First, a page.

Before there was South Park (1997-Present) there was Cannibal! The Musical (1993), Trey Parker’s directorial debut while still a film student at the University of Colorado at Boulder. Distributed by beloved cheapo gore-purveying Lloyd Kaufman’s Troma Entertainment, Cannibal is a gem of student filmmaking (not that that’s a high bar). Here is a land of contrasts: avant-garde filmmaker (and apparently the only faculty member who encouraged the film’s production) Stan Brakhage has a cameo alongside flesh-hungry ghouls and an upbeat theme with lyrics like:
The sky is blue, and all the leaves are green.
The sun’s as warm as a baked po-tayt-uh.
I think I know precisely what I mean,
When I say it’s a shpadoinkle day!
Shot on video, Cannibal lets accused maneater Alferd Packer tell his side of the story. Packer was a prospector who supposedly consumed his travel companions on a journey from Utah to Colo-RAH-do Territory (a name repeated so often in the movie that if you sipped a light beer every time it’s uttered, you’d end up either dead or looking like Mickey Rourke in 1987’s Barfly). Packerd (Trey Parker) rejects the idea that he ate any more than one person (and even that was, in his telling, a grim bacchanal for the remaining members of the party). Cannibal is just a blithe musical retelling of his quest for survival during a bleak, snowy Colorado winter.
In watching the movie, I felt myself to be a little gumshoe, ferreting out what would later become mainstays of Parker and Stone’s comedy (the latter plays a side character). One of the travelers is a devout Mormon who constantly grins that God’s providence must be showing itself in their freezing and starving to death. Early on, the characters suddenly break into a rapid-fire rendition of Mister Ed’s (1961-1966) “a horse is a horse! Of course! Of course!” as if engaged in unremarked-upon witty repartee. One man, driven insane by hunger and frostbite, tap dances in the snow. Only about ten minutes later does another journeyer wonder: “Hey. How’d he do that, tap dancing on the snow? That shouldn’t have made any noise.” The prospectors are nerds in a high school movie, juxtaposed with the mean, lean (but poetic) trappers, who steal Packer’s horse and mock the unmanliness of digging in the earth. Packer loves his horse; he won’t stand for this besmirching of her honor. He never comes out and quite declares his desire, but the movie can’t help but play on the cowboy’s love for his noble steed. Witness, “On Top of You,” Packer’s chanson d’amour for his beloved equus:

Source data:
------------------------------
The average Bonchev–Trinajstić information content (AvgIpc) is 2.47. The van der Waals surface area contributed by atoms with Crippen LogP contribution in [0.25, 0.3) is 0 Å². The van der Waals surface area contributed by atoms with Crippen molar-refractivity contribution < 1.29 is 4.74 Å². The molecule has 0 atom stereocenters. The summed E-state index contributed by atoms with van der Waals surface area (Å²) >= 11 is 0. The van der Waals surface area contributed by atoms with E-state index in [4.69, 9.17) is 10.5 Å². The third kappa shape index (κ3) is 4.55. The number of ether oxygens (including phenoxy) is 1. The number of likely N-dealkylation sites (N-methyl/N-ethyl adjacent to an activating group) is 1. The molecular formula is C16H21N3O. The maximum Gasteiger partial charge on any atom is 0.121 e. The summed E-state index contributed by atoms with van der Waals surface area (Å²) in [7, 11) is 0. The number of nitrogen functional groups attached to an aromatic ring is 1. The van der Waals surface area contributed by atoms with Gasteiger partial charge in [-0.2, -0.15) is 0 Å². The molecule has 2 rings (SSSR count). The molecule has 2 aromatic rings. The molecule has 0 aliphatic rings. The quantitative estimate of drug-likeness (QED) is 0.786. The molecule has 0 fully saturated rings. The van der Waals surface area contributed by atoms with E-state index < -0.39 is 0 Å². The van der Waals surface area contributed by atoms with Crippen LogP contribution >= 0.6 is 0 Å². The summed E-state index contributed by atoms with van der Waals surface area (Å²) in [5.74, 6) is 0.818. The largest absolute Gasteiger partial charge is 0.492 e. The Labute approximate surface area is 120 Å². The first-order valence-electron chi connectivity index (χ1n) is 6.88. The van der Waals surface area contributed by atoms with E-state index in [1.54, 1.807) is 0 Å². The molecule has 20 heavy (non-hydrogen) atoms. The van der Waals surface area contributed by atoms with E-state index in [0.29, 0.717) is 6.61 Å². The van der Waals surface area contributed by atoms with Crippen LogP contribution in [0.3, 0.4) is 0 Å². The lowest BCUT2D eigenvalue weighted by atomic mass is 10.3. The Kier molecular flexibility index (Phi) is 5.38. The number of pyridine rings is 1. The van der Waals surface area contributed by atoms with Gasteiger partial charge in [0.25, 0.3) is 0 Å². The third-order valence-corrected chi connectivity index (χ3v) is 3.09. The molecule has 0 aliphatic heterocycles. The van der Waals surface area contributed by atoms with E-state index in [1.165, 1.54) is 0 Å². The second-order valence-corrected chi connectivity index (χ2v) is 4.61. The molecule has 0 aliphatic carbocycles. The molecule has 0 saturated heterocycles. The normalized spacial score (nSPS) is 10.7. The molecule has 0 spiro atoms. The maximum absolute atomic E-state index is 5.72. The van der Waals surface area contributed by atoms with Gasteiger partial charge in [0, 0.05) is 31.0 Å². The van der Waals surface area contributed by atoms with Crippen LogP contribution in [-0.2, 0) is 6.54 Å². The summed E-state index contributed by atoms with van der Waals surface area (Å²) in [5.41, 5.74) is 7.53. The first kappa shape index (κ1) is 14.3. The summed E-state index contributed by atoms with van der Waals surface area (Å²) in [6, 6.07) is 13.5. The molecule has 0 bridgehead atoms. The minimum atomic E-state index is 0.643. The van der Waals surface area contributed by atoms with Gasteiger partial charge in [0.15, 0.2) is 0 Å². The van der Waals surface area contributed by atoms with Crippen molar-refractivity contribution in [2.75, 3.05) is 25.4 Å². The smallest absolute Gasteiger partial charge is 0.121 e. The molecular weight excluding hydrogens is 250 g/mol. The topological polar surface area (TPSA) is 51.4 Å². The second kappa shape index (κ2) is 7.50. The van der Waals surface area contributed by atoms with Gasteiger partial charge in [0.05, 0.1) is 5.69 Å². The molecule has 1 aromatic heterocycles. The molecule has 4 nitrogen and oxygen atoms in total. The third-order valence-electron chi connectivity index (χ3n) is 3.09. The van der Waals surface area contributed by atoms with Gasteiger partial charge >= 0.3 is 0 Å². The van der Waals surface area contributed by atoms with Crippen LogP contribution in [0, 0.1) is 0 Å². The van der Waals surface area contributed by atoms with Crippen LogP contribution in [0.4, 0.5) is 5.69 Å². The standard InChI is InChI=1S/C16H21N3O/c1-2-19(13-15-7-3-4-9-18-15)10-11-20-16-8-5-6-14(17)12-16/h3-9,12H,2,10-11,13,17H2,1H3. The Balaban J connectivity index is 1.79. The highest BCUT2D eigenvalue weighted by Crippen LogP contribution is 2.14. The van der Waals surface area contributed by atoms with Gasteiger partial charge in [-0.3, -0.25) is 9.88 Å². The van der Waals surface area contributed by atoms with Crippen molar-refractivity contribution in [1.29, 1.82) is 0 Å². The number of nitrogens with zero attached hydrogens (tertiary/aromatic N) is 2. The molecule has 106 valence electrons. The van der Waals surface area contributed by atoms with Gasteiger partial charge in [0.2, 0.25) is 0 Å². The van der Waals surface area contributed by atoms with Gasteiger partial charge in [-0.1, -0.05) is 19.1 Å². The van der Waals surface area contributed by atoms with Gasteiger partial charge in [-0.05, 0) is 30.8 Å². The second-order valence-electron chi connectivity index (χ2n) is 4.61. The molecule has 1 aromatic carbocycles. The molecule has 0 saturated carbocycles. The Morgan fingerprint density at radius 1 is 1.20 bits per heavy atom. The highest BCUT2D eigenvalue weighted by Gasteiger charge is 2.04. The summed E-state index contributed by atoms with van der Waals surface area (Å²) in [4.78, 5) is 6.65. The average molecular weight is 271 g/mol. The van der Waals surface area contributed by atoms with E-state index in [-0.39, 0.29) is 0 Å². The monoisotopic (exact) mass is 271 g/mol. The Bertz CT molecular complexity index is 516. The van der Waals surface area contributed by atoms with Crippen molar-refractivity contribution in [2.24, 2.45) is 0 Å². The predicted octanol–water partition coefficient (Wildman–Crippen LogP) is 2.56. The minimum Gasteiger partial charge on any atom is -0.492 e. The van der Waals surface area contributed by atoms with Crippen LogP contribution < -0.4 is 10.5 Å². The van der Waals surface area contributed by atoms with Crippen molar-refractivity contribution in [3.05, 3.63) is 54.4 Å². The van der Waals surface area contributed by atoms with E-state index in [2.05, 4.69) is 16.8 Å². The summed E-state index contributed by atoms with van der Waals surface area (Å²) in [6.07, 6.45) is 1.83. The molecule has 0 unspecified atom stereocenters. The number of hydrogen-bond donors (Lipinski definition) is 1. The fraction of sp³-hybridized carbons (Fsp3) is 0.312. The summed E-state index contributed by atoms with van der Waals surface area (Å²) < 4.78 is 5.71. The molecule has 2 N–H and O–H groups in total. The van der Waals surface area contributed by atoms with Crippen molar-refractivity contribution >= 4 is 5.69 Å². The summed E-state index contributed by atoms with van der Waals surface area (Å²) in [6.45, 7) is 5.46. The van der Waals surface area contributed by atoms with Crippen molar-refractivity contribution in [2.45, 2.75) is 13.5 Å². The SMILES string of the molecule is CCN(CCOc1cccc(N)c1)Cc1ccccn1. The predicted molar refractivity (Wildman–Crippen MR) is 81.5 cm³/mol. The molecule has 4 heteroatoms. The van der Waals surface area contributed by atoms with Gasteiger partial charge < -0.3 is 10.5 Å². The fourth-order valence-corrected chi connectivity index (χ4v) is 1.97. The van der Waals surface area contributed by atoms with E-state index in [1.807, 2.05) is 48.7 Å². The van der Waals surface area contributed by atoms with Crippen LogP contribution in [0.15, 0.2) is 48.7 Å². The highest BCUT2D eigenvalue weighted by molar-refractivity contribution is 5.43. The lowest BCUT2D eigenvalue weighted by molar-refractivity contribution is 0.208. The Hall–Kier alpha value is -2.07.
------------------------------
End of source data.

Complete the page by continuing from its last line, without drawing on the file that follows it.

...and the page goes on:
She’ll never know what she meant to me.
Whenever I was with her, I was always as gentle as I could be.
And now I don’t know why, but she’s gone away.
And I’ll just have to stand on my own two legs.
Your eyes, your smile
Made my little life worthwhile.
There’s was nothing I couldn’t do,
When I was on top of you.
This is the stuff of medieval fin’amor. Daniel Radcliffe could never.
As a first film, Cannibal is uneven, stilted at times. But that’s no matter. What’s remarkable is how funny and satisfying the picture manages to be despite its $125,000 budget. It’s no wonder that the pair fell back on gags like the Natives the party meets being played by Japanese exchange students, who are obviously not Plains Indians.
Who but Parker and Stone could see the comedy in an accused cannibal getting away with the deed (or so many modern historians think)? Who else could pluck a musical out of that fallow orchard? We used to make comedies in this country; we used to have song and dance numbers, had heroes with long beards, had Mormons smiling as the gray sky stared back at pursed, prayerful lips! Then again, I guess we had cannibals too.